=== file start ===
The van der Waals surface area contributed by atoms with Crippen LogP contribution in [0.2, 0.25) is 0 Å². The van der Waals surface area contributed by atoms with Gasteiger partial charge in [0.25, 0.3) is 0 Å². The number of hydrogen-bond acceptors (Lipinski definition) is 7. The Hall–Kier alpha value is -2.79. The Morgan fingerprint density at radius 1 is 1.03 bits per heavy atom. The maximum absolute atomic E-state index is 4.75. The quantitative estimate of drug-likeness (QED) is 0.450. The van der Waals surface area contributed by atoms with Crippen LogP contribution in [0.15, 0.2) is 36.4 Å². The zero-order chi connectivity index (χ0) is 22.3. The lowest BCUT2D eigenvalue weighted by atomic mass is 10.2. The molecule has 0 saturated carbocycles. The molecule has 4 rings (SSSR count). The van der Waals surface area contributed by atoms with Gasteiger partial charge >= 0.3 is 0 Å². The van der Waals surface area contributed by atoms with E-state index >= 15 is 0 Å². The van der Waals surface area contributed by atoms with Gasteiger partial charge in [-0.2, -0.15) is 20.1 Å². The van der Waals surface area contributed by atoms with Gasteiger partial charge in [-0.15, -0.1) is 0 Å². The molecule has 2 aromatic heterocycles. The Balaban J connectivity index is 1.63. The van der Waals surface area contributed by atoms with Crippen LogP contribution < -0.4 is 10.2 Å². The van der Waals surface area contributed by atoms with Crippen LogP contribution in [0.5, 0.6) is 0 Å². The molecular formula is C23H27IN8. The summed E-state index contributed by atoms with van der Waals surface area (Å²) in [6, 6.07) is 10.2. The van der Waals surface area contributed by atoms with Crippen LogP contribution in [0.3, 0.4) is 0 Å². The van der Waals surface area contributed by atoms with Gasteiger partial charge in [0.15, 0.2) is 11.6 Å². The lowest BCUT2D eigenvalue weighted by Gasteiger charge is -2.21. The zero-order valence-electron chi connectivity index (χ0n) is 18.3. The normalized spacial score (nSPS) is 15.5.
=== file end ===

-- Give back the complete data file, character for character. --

The van der Waals surface area contributed by atoms with Crippen LogP contribution in [0.2, 0.25) is 0 Å². The van der Waals surface area contributed by atoms with Gasteiger partial charge in [0.25, 0.3) is 0 Å². The number of hydrogen-bond acceptors (Lipinski definition) is 7. The Hall–Kier alpha value is -2.79. The Morgan fingerprint density at radius 1 is 1.03 bits per heavy atom. The maximum absolute atomic E-state index is 4.75. The quantitative estimate of drug-likeness (QED) is 0.450. The van der Waals surface area contributed by atoms with Crippen LogP contribution in [0.15, 0.2) is 36.4 Å². The zero-order chi connectivity index (χ0) is 22.3. The lowest BCUT2D eigenvalue weighted by atomic mass is 10.2. The molecule has 0 saturated carbocycles. The molecule has 4 rings (SSSR count). The van der Waals surface area contributed by atoms with Gasteiger partial charge >= 0.3 is 0 Å². The van der Waals surface area contributed by atoms with E-state index >= 15 is 0 Å². The van der Waals surface area contributed by atoms with Gasteiger partial charge in [-0.2, -0.15) is 20.1 Å². The van der Waals surface area contributed by atoms with Gasteiger partial charge in [-0.15, -0.1) is 0 Å². The molecule has 2 aromatic heterocycles. The Balaban J connectivity index is 1.63. The van der Waals surface area contributed by atoms with Crippen LogP contribution < -0.4 is 10.2 Å². The van der Waals surface area contributed by atoms with Crippen LogP contribution in [0.5, 0.6) is 0 Å². The molecular formula is C23H27IN8. The summed E-state index contributed by atoms with van der Waals surface area (Å²) in [6, 6.07) is 10.2. The van der Waals surface area contributed by atoms with Crippen LogP contribution in [0.3, 0.4) is 0 Å². The van der Waals surface area contributed by atoms with Gasteiger partial charge in [0.15, 0.2) is 11.6 Å². The lowest BCUT2D eigenvalue weighted by Gasteiger charge is -2.21. The zero-order valence-electron chi connectivity index (χ0n) is 18.3. The normalized spacial score (nSPS) is 15.5.